Former Speaker of the House Dennis Hastert made regular bank withdrawals below a limit that would require reporting and then lied to federal officials when asked about those withdrawals, according to a federal indictment handed down Thursday.
The Department of Justice and IRS allege Hastert, 73, withdrew $1.7 million from various banks between 2010 to 2014 and provided the funds to an unnamed person "to compensate for and conceal his prior misconduct."
The indictment indicates the Illinois Republican promised "Individual A," a resident of Yorkville, Illinois, a total of $3.5 million for "prior misconduct" against that person. The indictment does not describe the misconduct Hastert was trying to conceal.
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Hastert's withdrawals over the four years were in increments less than $10,000 each in an effort to evade the filing of "Currency Transaction Reports" required by banks and avoid detection by the IRS, an act known as "restructuring."
The withdrawals spurred the FBI and IRS to begin investigating whether Hastert was trying to avoid reporting requirements for bank transactions or if the former speaker was a victim of an extortion scheme, according to court documents.
When questioned by the FBI last December, Hastert said, "Yeah . . . I kept the cash. That’s what I’m doing," when in fact he was handing the money over to someone else, the indictment alleged.
If convicted, Hastert faces a maximum penalty of five years in prison and a $250,000 fine.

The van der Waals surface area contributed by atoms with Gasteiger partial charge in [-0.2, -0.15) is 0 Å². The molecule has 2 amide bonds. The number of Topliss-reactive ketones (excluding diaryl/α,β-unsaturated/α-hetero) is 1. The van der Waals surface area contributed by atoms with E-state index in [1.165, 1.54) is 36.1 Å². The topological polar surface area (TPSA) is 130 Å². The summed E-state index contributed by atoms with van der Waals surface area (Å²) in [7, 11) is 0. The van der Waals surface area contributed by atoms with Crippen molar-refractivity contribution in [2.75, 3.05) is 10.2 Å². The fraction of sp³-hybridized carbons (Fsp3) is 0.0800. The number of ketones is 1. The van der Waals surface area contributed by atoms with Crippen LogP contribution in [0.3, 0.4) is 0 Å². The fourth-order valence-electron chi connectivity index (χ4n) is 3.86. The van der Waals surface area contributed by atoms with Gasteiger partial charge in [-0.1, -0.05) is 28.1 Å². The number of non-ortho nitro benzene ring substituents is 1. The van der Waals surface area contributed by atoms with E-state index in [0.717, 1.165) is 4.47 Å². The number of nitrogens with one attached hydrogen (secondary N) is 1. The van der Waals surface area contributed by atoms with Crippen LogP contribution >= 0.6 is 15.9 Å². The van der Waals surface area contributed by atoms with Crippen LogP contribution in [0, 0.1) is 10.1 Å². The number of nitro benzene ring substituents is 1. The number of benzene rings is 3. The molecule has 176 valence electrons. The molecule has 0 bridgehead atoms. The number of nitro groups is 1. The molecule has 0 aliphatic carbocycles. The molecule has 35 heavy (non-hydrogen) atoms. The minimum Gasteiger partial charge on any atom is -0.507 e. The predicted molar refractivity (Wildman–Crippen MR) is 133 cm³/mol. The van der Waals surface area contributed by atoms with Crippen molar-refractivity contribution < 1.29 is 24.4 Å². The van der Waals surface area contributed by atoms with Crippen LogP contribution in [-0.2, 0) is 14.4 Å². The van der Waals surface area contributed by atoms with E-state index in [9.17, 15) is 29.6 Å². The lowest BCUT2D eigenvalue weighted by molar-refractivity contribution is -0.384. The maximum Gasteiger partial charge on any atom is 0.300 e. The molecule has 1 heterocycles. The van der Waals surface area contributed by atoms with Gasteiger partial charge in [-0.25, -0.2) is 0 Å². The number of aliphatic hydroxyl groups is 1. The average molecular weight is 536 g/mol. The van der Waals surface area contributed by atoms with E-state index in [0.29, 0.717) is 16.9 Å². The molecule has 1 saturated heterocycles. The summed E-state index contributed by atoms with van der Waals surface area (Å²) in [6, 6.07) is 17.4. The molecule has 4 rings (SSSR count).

A spokesperson with the U.S. Attorney's Office in Chicago told NBC Chicago that a judge has not yet been assigned to the case and that Hastert is not likely to appear in court until next week.
"I am speechless. He is my friend, has been my friend [and] will always be my friend," said Illinois House Republican Leader Tom Cross.
Hastert was a history teacher and coach in Yorkville when Cross was his high school student, and Hastert recruited Cross into the Republican Party and into politics. Hastert served as the Speaker of the House of Representatives from 1999 to 2007 before joining the Washington, D.C., lobbying and law firm of Dickstein Shaprio as a senior advisor.
A spokesman for Dickstein Shapiro says that the former House speaker has resigned, The Associated Press reported.
The website for Dickstein Shapiro LLC had Hastert's biography as a "featured attorney" as late as Thursday afternoon, but Hastert's contact details appeared to have been removed from the website hours later.